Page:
Load temps never got higher than 58C when running continuous gaming benchmarks at 75% fan speed, so the cooling system definitely does the job, and there is a lot of temperature headroom left for the GPU. The noise at 100% speed was pretty excessive, and had the typical sound characteristic for a squirrel cage blower wheel. For me, this type of fan noise is more irritating than what an axial fan produces, but I'm willing to accept it as long as it's a necessary part of a design that pushes all the heated air out the back of the case. It was quieter than the reference design, and had a lower pitch, which is good, but I wouldn't like leaving it there while gaming unless I was wearing closed headphones. For normal usage patterns, I'd leave the fan settings on Auto. For gaming, I would invest some time creating a more aggressive, custom fan profile in SmartDoctor.

FurMark is an OpenGL benchmark that heavily stresses and overheats the graphics card with fur rendering. The benchmark offers several options allowing the user to tweak the rendering: fullscreen / windowed mode, MSAA selection, window size, duration. The benchmark also includes a GPU Burner mode (stability test). FurMark requires an OpenGL 2.0 compliant graphics card with lot of GPU power! As an oZone3D.net partner, Benchmark Reviews offers a free download of FurMark to our visitors.

ASUS_EAH5870v2_Video_Card_furmark_temp.jpg

FurMark does do two things extremely well: drive the thermal output of any graphics processor higher than any other application or video game, and it does so with consistency every time. While FurMark is not a true benchmark tool for comparing different video cards, it still works well to compare one product against itself using different drivers or clock speeds, or testing the stability of a GPU, as it raises the temperatures higher than any program. But in the end, it's a rather limited tool.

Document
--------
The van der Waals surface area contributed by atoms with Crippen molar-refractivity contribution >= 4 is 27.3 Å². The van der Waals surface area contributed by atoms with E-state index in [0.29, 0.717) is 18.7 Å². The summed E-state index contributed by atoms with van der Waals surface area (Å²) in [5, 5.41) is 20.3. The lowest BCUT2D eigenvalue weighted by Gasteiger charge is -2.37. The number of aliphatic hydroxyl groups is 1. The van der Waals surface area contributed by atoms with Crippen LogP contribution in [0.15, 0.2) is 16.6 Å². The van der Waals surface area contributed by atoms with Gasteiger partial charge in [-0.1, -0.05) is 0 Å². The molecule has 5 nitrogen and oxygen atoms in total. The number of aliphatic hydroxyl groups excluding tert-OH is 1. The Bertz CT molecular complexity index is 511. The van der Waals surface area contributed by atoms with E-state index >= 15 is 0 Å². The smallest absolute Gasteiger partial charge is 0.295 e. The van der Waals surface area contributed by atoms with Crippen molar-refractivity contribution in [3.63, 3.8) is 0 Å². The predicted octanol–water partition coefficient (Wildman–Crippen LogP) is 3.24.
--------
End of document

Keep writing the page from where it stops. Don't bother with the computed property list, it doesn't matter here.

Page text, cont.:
In our next section, we discuss electrical power consumption and learn how well (or poorly) each video card will impact your utility bill...



 

Comments 

 
# Excellent reviewAdos 2010-06-16 09:05
Excellent review, one of the best I have ever red on a graphics card. Perfectly examined power section, built quality, overclockability. Do you think will I be able to run this card overclocked in my system? I think it would be ok, but maybe wee bit close to maximum for my powersuply. I run QX9650 at 3.5 GHZ (10.5 x 333 on Gigabyte mATX G31 ESL2 board, 2x2GB DDR2 corsair DHX, and the most important - PSU Enermax MODU82+ II 525W with 3x12V 25 amps on each but 40 amps maximum combined. Thank you for your opinion. And once more what a GREAT REVIEW!!!
Report Comment
 
 
# Thanks.Bruce Normann 2010-06-16 11:32
Thanks for the positives...it's always appreciated. Your Enermax is an excellent PSU, and it should do the job. My only concern is if you are doing Folding or Benchmarks all the time. Even then, the total PSU load will probably stay under 400W.